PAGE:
1. (1)

$$Jx \ne\emptyset$$ for each $$x \in E$$;

2. (2)

if E is reflexive, then J is surjective;

3. (3)

if E is smooth, then the duality mapping J is single valued.

4. (4)

if E is strictly convex, then J is one-to-one and satisfies that $$\langle x-y, x^{*}-y^{*} \rangle> 0$$ for each $$x,y \in E$$ with $$x \neq y$$, $$x^{*} \in Jx$$ and $$y^{*} \in Jy$$;

5. (5)

if E is reflexive, smooth, and strictly convex, then the duality mapping $$J_{*}: E^{*} \to E$$ is the inverse of J, that is, $$J_{*} = J^{-1}$$;

6. (6)

if E uniformly smooth, then the duality mapping J is uniformly norm to norm continuous on each bounded set of E.

Let E be a reflexive and strictly convex Banach space and let C be a nonempty closed convex subset of E. It is well known that for each $$x\in E$$ there exists a unique point $$z \in C$$ such that $$\Vert x-z\Vert =\min\{\Vert x-y\Vert : y \in C\}$$. Such a point z is denoted by $$P_{C} x$$ and $$P_{C}$$ is called the metric projection of E onto C. The following result is well known; see, for instance, .

### Lemma 2.1

Let E be a reflexive, smooth, and strictly convex Banach space, let C be a nonempty closed convex subset of E, let $$P_{C}$$ be the metric projection of E onto C, let $$x \in E$$ and let $$x_{0} \in C$$. Then $$x_{0} = P_{C} x$$ if and only if

$$\bigl\langle x_{0}-y, J(x-x_{0}) \bigr\rangle \geq0$$

for all $$y \in C$$.

Let C be a nonempty closed convex subset of a smooth Banach space E. A mapping $$T: C \to E$$ is said to be of type (P)  if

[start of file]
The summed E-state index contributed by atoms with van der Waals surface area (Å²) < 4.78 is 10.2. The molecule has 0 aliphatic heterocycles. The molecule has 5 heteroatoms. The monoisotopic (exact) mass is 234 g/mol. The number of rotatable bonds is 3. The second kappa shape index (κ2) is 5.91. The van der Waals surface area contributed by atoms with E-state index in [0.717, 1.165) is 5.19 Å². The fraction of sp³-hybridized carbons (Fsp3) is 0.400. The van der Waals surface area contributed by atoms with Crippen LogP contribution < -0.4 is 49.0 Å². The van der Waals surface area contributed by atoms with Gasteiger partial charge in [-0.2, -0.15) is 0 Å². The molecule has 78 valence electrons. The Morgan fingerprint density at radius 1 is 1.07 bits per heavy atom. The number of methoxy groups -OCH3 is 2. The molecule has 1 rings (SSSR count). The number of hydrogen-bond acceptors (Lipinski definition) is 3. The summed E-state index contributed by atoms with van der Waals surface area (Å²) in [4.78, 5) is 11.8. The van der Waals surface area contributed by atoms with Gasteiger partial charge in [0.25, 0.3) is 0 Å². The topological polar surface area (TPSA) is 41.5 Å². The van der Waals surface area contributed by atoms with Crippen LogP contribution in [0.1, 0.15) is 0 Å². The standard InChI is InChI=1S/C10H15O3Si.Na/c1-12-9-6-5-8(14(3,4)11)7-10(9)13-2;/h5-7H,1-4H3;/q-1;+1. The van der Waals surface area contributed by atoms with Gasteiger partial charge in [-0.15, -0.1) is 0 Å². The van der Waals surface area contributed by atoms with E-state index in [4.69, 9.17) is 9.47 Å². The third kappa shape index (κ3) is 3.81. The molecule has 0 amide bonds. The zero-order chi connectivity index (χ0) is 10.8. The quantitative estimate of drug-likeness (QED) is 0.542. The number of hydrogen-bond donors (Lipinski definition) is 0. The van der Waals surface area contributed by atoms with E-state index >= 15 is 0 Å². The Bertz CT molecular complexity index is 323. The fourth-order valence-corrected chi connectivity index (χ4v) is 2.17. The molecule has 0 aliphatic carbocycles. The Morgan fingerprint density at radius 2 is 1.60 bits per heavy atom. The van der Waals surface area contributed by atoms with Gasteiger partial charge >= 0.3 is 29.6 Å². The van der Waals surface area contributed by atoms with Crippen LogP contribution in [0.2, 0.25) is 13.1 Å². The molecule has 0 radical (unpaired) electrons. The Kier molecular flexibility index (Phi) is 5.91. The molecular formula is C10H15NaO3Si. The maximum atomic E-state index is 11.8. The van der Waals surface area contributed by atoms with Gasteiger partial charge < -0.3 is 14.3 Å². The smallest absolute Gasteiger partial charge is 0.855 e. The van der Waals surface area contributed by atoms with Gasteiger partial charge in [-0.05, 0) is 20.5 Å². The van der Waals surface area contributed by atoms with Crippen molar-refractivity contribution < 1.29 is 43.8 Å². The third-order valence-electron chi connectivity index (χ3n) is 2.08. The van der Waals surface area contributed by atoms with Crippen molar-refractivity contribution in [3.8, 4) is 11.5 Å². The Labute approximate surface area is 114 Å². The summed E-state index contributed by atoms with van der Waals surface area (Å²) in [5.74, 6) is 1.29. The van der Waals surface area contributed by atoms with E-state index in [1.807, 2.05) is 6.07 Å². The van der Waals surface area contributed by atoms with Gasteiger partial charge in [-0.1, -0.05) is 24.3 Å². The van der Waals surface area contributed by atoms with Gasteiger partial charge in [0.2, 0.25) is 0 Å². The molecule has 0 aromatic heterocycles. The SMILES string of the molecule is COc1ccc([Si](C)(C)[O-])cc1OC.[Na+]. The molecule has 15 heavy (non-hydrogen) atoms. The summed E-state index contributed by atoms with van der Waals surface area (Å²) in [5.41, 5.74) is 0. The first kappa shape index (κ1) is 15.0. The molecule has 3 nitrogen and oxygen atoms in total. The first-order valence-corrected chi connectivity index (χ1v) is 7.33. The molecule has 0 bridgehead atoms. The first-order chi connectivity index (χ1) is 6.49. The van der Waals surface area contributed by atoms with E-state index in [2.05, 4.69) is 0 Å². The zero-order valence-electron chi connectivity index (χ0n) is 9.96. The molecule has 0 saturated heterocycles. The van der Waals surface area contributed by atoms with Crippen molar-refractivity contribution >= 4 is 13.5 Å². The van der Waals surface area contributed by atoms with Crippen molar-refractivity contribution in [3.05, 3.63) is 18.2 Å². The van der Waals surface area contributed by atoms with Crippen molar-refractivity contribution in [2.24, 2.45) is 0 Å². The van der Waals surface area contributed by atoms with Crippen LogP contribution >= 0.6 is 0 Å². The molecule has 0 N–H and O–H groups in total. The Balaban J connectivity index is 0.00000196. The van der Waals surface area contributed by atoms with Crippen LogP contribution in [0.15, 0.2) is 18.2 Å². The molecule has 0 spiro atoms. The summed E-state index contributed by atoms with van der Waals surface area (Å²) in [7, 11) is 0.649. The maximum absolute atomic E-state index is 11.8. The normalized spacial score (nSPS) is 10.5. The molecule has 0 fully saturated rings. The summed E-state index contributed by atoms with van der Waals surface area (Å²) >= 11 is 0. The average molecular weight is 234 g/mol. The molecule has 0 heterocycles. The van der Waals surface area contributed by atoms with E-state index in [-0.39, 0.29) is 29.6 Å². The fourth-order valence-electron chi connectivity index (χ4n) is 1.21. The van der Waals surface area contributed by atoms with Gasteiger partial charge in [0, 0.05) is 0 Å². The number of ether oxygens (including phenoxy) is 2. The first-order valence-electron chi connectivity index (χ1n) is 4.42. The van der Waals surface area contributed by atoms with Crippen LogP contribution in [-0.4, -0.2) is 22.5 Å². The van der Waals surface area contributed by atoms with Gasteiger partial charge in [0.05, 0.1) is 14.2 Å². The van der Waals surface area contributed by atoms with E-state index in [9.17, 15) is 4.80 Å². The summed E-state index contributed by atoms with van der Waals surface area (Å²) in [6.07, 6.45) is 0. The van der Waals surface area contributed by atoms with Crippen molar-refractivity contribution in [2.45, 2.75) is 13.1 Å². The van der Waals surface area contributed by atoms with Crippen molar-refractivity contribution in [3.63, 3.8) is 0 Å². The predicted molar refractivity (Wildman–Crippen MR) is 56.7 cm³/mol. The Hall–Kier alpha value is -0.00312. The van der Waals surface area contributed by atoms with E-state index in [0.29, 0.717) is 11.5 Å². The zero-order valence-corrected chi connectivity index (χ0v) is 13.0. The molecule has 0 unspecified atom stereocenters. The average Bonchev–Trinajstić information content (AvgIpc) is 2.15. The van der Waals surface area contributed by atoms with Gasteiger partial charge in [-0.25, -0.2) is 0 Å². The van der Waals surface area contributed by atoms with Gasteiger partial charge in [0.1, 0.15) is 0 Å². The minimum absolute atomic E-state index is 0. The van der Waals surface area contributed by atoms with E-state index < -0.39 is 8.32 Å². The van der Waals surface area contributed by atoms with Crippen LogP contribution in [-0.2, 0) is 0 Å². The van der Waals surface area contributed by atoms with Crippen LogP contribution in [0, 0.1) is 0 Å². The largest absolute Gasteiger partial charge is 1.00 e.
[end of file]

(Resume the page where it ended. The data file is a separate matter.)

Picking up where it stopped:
$$\bigl\langle Tx-Ty, J(x-Tx)-J(y-Ty) \bigr\rangle \geq0$$

for each $$x,y \in C$$. A mapping $$T: C \to E$$ is said to be of type (Q) [17, 18] if

$$\bigl\langle Tx-Ty, (Jx-JTx)-(Jy-JTy) \bigr\rangle \geq0$$

for each $$x,y \in C$$. We denote by $$F(T)$$ the set of fixed points of T. A point p in C is said to be an asymptotic fixed point of T if C contains a sequence $$\{x_{n}\}$$ such that $$x_{n}\rightharpoonup p$$ and $$x_{n} -Tx_{n} \to0$$. The set of all asymptotic fixed points of T is denoted by $$\hat{F}(T)$$. It is clear that if $$T: C \to E$$ is of type (P) and $$F(T)$$ is nonempty, then

$$\bigl\langle Tx-p, J(x-Tx) \bigr\rangle \geq0$$
(2.1)

for each $$x \in C$$ and $$p \in F(T)$$. Let E be a reflexive, smooth, and strictly convex Banach space and let C be a nonempty closed convex subset of E. It is well known that the metric projection $$P_{C}$$ of E onto C is a mapping of type (P). We also know that if $$T: C \to E$$ is of type (Q) and $$F(T)$$ is nonempty, then

$$\langle Tx-p, Jx-JTx \rangle\geq0$$
(2.2)

for each $$x \in C$$ and $$p \in F(T)$$.

The following results describe the relation between the set of fixed points and that of asymptotic fixed points for each type of mapping.

### Lemma 2.2

(Aoyama-Kohsaka-Takahashi )

Let E be a smooth Banach space, let C be a nonempty closed convex subset of E and let $$T: C \to E$$ be a mapping of type (P). If $$F(T)$$ is nonempty, then $$F(T)$$ is closed and convex and $$F(T)=\hat{F}(T)$$.

### Lemma 2.3

(Kohsaka-Takahashi )

Let E be a strictly convex Banach space whose norm is uniformly Gâteaux differentiable, let C be a nonempty closed convex subset of E and let $$T: C \to E$$ be a mapping of type (Q). If $$F(T)$$ is nonempty, then $$F(T)$$ is closed and convex and $$F(T)=\hat{F}(T)$$.

In 1984, Tsukada  proved the following theorem for the metric projections in a Banach space. For the exact definition of Mosco limit $$\mathrm {M}\text{-}\!\lim _{n} C_{n}$$, see .

### Theorem 2.4